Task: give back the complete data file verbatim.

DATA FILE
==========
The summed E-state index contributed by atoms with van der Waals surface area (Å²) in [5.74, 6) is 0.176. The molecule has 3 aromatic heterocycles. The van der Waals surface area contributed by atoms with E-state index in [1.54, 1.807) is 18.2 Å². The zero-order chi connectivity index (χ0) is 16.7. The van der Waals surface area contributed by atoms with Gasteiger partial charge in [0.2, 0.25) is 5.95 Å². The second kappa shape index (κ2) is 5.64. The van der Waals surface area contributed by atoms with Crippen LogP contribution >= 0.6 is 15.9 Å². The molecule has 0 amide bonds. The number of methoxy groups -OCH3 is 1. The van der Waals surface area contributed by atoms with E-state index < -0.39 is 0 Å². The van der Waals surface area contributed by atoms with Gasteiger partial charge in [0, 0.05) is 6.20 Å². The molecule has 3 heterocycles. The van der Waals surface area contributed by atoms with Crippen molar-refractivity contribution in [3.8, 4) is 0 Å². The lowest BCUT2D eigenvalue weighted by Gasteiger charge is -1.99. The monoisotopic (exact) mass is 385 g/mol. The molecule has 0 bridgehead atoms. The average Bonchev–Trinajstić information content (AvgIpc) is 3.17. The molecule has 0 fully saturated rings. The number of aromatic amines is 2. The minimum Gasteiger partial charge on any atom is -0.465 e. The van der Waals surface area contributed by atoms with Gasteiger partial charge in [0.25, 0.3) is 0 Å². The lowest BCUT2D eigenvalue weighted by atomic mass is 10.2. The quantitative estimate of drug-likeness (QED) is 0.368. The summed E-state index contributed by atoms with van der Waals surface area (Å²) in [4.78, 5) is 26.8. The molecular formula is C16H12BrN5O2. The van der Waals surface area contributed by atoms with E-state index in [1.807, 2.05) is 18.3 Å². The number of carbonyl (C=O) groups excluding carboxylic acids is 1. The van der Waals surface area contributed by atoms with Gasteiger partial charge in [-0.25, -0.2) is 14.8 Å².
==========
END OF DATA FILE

The summed E-state index contributed by atoms with van der Waals surface area (Å²) in [5.74, 6) is 0.176. The molecule has 3 aromatic heterocycles. The van der Waals surface area contributed by atoms with E-state index in [1.54, 1.807) is 18.2 Å². The zero-order chi connectivity index (χ0) is 16.7. The van der Waals surface area contributed by atoms with Gasteiger partial charge in [0.2, 0.25) is 5.95 Å². The second kappa shape index (κ2) is 5.64. The van der Waals surface area contributed by atoms with Crippen LogP contribution >= 0.6 is 15.9 Å². The molecule has 0 amide bonds. The number of methoxy groups -OCH3 is 1. The van der Waals surface area contributed by atoms with E-state index < -0.39 is 0 Å². The van der Waals surface area contributed by atoms with Gasteiger partial charge in [0, 0.05) is 6.20 Å². The molecule has 3 heterocycles. The van der Waals surface area contributed by atoms with Crippen molar-refractivity contribution in [3.8, 4) is 0 Å². The lowest BCUT2D eigenvalue weighted by Gasteiger charge is -1.99. The monoisotopic (exact) mass is 385 g/mol. The molecule has 0 bridgehead atoms. The average Bonchev–Trinajstić information content (AvgIpc) is 3.17. The molecule has 0 fully saturated rings. The number of aromatic amines is 2. The minimum Gasteiger partial charge on any atom is -0.465 e. The van der Waals surface area contributed by atoms with Gasteiger partial charge in [0.25, 0.3) is 0 Å². The lowest BCUT2D eigenvalue weighted by atomic mass is 10.2. The quantitative estimate of drug-likeness (QED) is 0.368. The summed E-state index contributed by atoms with van der Waals surface area (Å²) in [4.78, 5) is 26.8. The molecular formula is C16H12BrN5O2. The van der Waals surface area contributed by atoms with E-state index in [1.807, 2.05) is 18.3 Å². The number of carbonyl (C=O) groups excluding carboxylic acids is 1. The van der Waals surface area contributed by atoms with Gasteiger partial charge in [-0.25, -0.2) is 14.8 Å².